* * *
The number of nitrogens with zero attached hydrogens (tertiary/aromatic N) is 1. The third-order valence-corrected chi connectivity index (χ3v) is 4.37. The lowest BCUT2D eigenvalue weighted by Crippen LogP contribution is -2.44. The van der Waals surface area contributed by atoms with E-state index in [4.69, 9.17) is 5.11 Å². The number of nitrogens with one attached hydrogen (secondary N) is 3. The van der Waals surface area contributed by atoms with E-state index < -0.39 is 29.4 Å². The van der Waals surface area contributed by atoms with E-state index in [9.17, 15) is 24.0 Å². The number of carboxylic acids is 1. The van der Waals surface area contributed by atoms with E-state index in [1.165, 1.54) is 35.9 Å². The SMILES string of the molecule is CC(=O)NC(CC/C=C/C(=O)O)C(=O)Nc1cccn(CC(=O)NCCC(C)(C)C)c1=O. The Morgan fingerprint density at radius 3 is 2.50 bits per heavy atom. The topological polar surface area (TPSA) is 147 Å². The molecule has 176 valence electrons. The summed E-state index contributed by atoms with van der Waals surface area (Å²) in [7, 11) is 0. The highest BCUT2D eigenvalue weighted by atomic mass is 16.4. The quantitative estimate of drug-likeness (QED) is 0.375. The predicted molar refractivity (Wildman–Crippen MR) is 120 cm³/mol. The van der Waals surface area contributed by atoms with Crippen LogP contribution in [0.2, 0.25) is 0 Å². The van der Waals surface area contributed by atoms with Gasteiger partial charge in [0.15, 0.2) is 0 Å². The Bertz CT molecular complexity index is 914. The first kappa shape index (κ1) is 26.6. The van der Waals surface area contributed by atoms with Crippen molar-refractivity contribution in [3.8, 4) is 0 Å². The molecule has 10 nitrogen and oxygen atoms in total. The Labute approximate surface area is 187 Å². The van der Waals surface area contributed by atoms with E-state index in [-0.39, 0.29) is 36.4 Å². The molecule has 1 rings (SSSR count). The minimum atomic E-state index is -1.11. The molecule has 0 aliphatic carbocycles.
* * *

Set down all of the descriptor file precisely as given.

The number of nitrogens with zero attached hydrogens (tertiary/aromatic N) is 1. The third-order valence-corrected chi connectivity index (χ3v) is 4.37. The lowest BCUT2D eigenvalue weighted by Crippen LogP contribution is -2.44. The van der Waals surface area contributed by atoms with E-state index in [4.69, 9.17) is 5.11 Å². The number of nitrogens with one attached hydrogen (secondary N) is 3. The van der Waals surface area contributed by atoms with E-state index < -0.39 is 29.4 Å². The van der Waals surface area contributed by atoms with E-state index in [9.17, 15) is 24.0 Å². The number of carboxylic acids is 1. The van der Waals surface area contributed by atoms with E-state index in [1.165, 1.54) is 35.9 Å². The SMILES string of the molecule is CC(=O)NC(CC/C=C/C(=O)O)C(=O)Nc1cccn(CC(=O)NCCC(C)(C)C)c1=O. The Morgan fingerprint density at radius 3 is 2.50 bits per heavy atom. The topological polar surface area (TPSA) is 147 Å². The molecule has 176 valence electrons. The summed E-state index contributed by atoms with van der Waals surface area (Å²) in [7, 11) is 0. The highest BCUT2D eigenvalue weighted by atomic mass is 16.4. The quantitative estimate of drug-likeness (QED) is 0.375. The predicted molar refractivity (Wildman–Crippen MR) is 120 cm³/mol. The van der Waals surface area contributed by atoms with Crippen LogP contribution in [0.2, 0.25) is 0 Å². The van der Waals surface area contributed by atoms with Gasteiger partial charge in [0.15, 0.2) is 0 Å². The Bertz CT molecular complexity index is 914. The first kappa shape index (κ1) is 26.6. The van der Waals surface area contributed by atoms with Crippen molar-refractivity contribution in [3.8, 4) is 0 Å². The molecule has 10 nitrogen and oxygen atoms in total. The Labute approximate surface area is 187 Å². The van der Waals surface area contributed by atoms with E-state index in [-0.39, 0.29) is 36.4 Å². The molecule has 1 rings (SSSR count). The minimum atomic E-state index is -1.11. The molecule has 0 aliphatic carbocycles.